Lymphatic Therapy

Verita Life offers Lymphatic Therapy as part of a comprehensive program aimed at stimulating the immune system and restoring optimal flow to the lymph nodes.

This amazing form of lymphatic drainage allows for movement of the deep lymphatic channels unlike traditional forms of superficial lymphatic massage and compression.

Patients who suffer from lymphedema secondary to cancer, post-op complications (post lymph node dissection), chemotherapy, radiation, trauma, or chronic illnesses (asthma)- all benefit immensely from Lymphatic Therapy.

We’ve seen some remarkable success using this therapy alongside Immunotherapy and Cancer-Fighting protocols. Our state-of-the-art cancer-fighting regimen is part of a tailored and dynamic anti-cancer approach that has helped reduce the symptoms of cancer care in a safe and welcoming environment.

The lymphatic system
The lymphatic system is an interconnected network of tissues and organs that work to eliminate toxic and unwanted materials from the body. Its primary function is to facilitate the migration of lymph, a fluid containing fighter and killer cells, throughout the body. The lymphatic vessels could become congested when the body sustains an injury, blood clots, or misuse. Congestion could also be caused by the fluid accumulation in the lymphatic vessels after the surgical removal of lymph nodes. This condition is referred to as Lymphedema.

What is lymphedema
Lymphedema will occur only in the areas in proximity to the surgical site. Your surgeon may then recommend a lymphatic drainage massage if your surgery involves your lymph nodes. It is always advisable to seek the services of a trained and certified masseuse or a physical therapist to perform lymphatic therapy.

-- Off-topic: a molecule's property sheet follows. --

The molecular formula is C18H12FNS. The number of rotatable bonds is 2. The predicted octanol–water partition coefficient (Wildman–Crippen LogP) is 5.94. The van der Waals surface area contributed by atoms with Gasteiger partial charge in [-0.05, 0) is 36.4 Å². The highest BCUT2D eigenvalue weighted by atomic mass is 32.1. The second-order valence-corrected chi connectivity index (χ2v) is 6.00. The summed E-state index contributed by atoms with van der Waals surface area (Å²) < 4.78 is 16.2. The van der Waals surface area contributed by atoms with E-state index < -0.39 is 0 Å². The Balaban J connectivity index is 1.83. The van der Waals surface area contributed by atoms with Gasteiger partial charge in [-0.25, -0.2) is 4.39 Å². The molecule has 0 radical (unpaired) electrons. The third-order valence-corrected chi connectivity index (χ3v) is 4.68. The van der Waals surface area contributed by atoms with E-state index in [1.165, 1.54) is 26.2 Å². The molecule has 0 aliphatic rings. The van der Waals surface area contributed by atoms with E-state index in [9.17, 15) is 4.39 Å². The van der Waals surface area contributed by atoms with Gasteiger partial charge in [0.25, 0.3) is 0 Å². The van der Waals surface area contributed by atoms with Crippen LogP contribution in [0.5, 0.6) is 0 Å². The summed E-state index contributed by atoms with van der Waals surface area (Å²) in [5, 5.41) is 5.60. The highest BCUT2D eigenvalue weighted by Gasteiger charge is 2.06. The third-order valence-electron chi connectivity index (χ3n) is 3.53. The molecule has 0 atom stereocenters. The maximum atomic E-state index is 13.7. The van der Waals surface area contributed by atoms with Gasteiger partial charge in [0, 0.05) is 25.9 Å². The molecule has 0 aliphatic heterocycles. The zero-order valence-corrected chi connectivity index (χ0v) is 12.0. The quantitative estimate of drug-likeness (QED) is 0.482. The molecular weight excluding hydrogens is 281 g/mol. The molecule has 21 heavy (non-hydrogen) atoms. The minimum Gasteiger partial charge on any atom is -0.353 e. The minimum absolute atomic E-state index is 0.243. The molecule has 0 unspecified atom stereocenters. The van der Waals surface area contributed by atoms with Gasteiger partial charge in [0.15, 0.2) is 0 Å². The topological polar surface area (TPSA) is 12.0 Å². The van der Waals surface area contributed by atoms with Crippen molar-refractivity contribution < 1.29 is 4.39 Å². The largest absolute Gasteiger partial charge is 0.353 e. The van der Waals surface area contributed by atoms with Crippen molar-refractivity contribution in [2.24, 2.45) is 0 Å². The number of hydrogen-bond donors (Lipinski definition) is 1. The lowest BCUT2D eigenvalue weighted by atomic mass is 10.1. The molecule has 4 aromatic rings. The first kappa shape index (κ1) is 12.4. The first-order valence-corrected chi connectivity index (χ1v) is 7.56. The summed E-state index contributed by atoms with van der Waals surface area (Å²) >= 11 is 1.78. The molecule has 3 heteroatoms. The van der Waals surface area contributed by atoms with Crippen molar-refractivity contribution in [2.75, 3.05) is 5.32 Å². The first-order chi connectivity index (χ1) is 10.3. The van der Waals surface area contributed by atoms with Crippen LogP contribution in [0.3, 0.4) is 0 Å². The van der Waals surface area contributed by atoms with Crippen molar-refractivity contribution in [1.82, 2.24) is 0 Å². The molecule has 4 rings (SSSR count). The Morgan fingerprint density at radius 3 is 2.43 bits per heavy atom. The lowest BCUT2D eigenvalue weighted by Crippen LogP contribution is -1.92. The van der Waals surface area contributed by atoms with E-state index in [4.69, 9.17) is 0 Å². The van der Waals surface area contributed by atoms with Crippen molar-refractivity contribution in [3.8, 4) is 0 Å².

However, people suffering from the following conditions are advised against lymphatic massage.
  • History of blood clots and stroke
  • Congestive heart failure
  • Liver problems
  • Kidney problems
  • Current infections
Causes of lymphedema
Lymphedema caused by the fluid build-up is painful and causes heaviness, and brings discomfort to the affected area. When it reaches stage 3, it can be devastating and can cause a lack of mobility; and significant depression. It can then complicate healing. Lymphatic therapy, a technique used to reduce lymphedema, can bring some relief.

The technique of lymphedema
Lymphatic therapy is a massage technique used to clear congestion, Lymphedema, or any other kind, from the lymphatic vessels. This treatment technique is also referred to as Lymphatic Drainage Therapy or Deep Lymphatic Therapy.

In this therapy, gentle pressure gets applied by the therapist in the area of congestion. It helps remove waste fluids accumulated in the damaged area.The massage should include all body parts, apart from the affected area, to help drain the fluid properly.Indeed, you can prevent fluid build-up to some extent using a compression sleeve. But it is recommended to go for therapy to get relief from lymphedema.

Clearing and reabsorption